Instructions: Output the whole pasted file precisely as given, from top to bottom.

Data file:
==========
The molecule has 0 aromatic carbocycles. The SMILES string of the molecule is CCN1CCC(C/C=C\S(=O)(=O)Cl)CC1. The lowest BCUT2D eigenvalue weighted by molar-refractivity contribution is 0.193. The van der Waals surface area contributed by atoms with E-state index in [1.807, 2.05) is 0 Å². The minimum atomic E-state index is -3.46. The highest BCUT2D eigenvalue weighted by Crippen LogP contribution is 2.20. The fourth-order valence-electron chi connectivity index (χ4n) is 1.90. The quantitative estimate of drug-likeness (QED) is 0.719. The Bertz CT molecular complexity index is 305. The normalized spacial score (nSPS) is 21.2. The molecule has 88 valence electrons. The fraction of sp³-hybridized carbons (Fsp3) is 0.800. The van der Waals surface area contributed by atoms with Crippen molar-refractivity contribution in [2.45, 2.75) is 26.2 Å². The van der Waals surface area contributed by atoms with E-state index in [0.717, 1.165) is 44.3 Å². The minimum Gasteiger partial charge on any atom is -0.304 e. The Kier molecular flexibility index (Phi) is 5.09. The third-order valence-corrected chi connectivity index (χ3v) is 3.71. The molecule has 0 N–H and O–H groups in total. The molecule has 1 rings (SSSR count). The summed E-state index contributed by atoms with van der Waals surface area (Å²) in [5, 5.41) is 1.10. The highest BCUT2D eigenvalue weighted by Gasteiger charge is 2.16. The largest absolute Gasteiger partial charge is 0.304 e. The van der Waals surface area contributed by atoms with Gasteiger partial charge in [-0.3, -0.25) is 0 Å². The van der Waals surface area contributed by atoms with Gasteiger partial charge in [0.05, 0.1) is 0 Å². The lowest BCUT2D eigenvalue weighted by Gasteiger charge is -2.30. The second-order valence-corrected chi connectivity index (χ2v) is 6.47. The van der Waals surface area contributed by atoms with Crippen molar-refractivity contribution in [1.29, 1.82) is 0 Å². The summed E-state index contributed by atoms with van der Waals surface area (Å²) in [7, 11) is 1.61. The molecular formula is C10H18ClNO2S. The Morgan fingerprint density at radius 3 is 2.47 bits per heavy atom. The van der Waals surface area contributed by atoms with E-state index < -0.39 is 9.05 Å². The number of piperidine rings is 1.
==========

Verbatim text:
The molecule has 0 aromatic carbocycles. The SMILES string of the molecule is CCN1CCC(C/C=C\S(=O)(=O)Cl)CC1. The lowest BCUT2D eigenvalue weighted by molar-refractivity contribution is 0.193. The van der Waals surface area contributed by atoms with E-state index in [1.807, 2.05) is 0 Å². The minimum atomic E-state index is -3.46. The highest BCUT2D eigenvalue weighted by Crippen LogP contribution is 2.20. The fourth-order valence-electron chi connectivity index (χ4n) is 1.90. The quantitative estimate of drug-likeness (QED) is 0.719. The Bertz CT molecular complexity index is 305. The normalized spacial score (nSPS) is 21.2. The molecule has 88 valence electrons. The fraction of sp³-hybridized carbons (Fsp3) is 0.800. The van der Waals surface area contributed by atoms with Crippen molar-refractivity contribution in [2.45, 2.75) is 26.2 Å². The van der Waals surface area contributed by atoms with E-state index in [0.717, 1.165) is 44.3 Å². The minimum Gasteiger partial charge on any atom is -0.304 e. The Kier molecular flexibility index (Phi) is 5.09. The third-order valence-corrected chi connectivity index (χ3v) is 3.71. The molecule has 0 N–H and O–H groups in total. The molecule has 1 rings (SSSR count). The summed E-state index contributed by atoms with van der Waals surface area (Å²) in [5, 5.41) is 1.10. The highest BCUT2D eigenvalue weighted by Gasteiger charge is 2.16. The largest absolute Gasteiger partial charge is 0.304 e. The van der Waals surface area contributed by atoms with Gasteiger partial charge in [-0.3, -0.25) is 0 Å². The van der Waals surface area contributed by atoms with Gasteiger partial charge in [0.05, 0.1) is 0 Å². The lowest BCUT2D eigenvalue weighted by Gasteiger charge is -2.30. The second-order valence-corrected chi connectivity index (χ2v) is 6.47. The van der Waals surface area contributed by atoms with Crippen molar-refractivity contribution in [1.29, 1.82) is 0 Å². The summed E-state index contributed by atoms with van der Waals surface area (Å²) in [7, 11) is 1.61. The molecular formula is C10H18ClNO2S. The Morgan fingerprint density at radius 3 is 2.47 bits per heavy atom. The van der Waals surface area contributed by atoms with E-state index < -0.39 is 9.05 Å². The number of piperidine rings is 1.